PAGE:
In the years following my graduation from high school, a lonely event in the sanctuary of the building the church we attended was renting for their own services (I was the only one who graduated in 2000), I tried to hide my homeschooling past by using the name of the school written (by hand) on the diploma. Most people in Baltimore and elsewhere usually stop at just the name of the school, but when the questions of where it was came up, I found myself having to explain the type of legal arrangement it was. What I did not know, however, was just how extensive things would be.
Over the next two decades, homeschooling boomed. Today, perhaps as many as two million children are homeschooled. (An accurate count is difficult to conduct, because many homeschoolers are not required to register with their states.) Homeschooling families come from varied backgrounds—there are secular liberals as well as Christians, along with an increasing number of Muslims and African Americans—but researchers estimate that between two-thirds and three-fourths are fundamentalists.
Among Moore and Dobson’s listeners during that landmark broadcast was a pair of young lawyers, Michael Farris and Michael Smith, who the following year would found the Home School Legal Defense Association (HSLDA). With Moore’s imprimatur and Dobson’s backing, Farris and Smith started out defending homeschooling families at a time when the practice was effectively illegal in 30 states. As Christians withdrew their children from public school, often without requesting permission, truancy charges resulted. The HSLDA used them as test cases, challenging school districts and state laws in court while lobbying state legislators to establish a legal right to homeschool. By 1993, just ten years after the association’s founding, homeschooling was legal in all 50 states.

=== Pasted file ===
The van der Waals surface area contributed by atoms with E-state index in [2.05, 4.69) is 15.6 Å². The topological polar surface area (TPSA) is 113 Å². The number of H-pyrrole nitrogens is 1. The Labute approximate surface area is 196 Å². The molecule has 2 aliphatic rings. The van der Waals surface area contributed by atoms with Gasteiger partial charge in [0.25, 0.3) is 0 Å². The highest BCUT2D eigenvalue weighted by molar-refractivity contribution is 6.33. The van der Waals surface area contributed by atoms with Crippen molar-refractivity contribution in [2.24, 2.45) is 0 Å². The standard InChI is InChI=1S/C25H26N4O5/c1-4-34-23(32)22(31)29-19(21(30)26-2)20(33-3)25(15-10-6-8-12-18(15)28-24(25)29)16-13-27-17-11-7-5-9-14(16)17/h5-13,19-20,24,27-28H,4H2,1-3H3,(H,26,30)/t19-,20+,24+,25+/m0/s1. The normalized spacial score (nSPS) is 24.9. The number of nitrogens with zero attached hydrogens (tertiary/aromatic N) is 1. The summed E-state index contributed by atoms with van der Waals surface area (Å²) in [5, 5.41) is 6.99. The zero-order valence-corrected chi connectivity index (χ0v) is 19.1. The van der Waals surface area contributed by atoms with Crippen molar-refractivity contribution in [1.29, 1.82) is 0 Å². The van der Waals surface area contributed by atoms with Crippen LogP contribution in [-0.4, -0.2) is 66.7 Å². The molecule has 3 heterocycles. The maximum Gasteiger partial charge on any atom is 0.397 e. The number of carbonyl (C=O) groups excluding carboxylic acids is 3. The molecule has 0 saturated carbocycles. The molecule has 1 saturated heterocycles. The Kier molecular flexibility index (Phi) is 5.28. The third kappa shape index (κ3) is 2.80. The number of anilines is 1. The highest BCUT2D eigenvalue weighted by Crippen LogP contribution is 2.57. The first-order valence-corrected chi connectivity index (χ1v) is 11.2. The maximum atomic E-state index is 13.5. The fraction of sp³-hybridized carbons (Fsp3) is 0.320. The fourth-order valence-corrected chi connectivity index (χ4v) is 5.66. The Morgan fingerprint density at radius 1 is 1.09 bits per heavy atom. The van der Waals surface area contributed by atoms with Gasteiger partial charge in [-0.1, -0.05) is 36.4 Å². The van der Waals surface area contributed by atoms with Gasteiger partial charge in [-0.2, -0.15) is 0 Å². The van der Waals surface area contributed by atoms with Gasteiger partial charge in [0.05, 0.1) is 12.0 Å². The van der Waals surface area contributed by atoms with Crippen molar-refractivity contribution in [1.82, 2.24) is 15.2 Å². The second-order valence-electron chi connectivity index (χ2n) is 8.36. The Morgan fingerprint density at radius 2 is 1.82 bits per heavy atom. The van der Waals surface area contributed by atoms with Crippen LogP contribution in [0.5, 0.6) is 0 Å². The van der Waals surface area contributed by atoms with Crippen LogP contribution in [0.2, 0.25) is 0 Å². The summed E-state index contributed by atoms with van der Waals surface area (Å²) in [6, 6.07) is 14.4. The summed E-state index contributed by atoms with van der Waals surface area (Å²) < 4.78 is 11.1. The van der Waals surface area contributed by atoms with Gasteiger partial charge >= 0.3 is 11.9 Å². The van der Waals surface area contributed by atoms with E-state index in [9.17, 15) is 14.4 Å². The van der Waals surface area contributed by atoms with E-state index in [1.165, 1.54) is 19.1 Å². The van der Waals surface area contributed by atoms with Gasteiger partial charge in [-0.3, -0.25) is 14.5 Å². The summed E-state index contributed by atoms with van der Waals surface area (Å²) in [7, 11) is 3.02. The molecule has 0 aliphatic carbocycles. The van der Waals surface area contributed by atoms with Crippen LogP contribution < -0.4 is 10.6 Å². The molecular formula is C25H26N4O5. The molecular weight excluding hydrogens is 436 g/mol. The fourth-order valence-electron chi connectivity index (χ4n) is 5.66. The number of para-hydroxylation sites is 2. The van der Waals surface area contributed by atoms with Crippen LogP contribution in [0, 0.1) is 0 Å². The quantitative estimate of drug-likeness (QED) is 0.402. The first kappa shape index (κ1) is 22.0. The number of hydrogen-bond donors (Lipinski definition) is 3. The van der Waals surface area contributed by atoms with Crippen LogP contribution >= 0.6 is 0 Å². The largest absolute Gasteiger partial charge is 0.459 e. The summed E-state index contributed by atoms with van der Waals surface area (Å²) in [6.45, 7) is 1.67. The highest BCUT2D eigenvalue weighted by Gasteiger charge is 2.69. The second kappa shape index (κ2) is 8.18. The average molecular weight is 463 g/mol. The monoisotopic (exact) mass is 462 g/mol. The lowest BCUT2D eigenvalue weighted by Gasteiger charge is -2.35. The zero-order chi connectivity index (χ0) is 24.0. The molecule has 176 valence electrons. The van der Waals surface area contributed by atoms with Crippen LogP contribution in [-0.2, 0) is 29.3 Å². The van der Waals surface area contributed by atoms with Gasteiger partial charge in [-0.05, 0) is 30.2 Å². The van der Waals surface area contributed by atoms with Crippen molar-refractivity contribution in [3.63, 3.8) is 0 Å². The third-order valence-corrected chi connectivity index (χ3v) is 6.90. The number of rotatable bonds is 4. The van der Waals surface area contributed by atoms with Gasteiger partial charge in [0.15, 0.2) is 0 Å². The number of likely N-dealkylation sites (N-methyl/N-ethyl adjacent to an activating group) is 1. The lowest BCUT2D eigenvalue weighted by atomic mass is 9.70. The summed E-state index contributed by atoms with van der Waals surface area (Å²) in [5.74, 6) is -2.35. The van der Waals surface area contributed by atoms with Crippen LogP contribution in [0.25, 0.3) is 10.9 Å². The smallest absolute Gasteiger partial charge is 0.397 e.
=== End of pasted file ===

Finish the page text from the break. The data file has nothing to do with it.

What many lawmakers and parents failed to recognize were the extremist roots of fundamentalist homeschooling. The movement’s other patriarch was R.J. Rushdoony, founder of the radical theology of Christian Reconstructionism, which aims to turn the United States into an Old Testament theocracy, complete with stonings for children who strike their parents. Rushdoony, who argued that democracy was “heresy” and Southern slavery was “benevolent,” was too extreme for most conservative Christians, but he inspired a generation of religious-right leaders including Dobson, Jerry Falwell, and Pat Robertson. He also provided expert testimony in early cases brought by the HSLDA. Rushdoony saw homeschooling as not just providing the biblical model for education but also a way to bleed the secular state dry.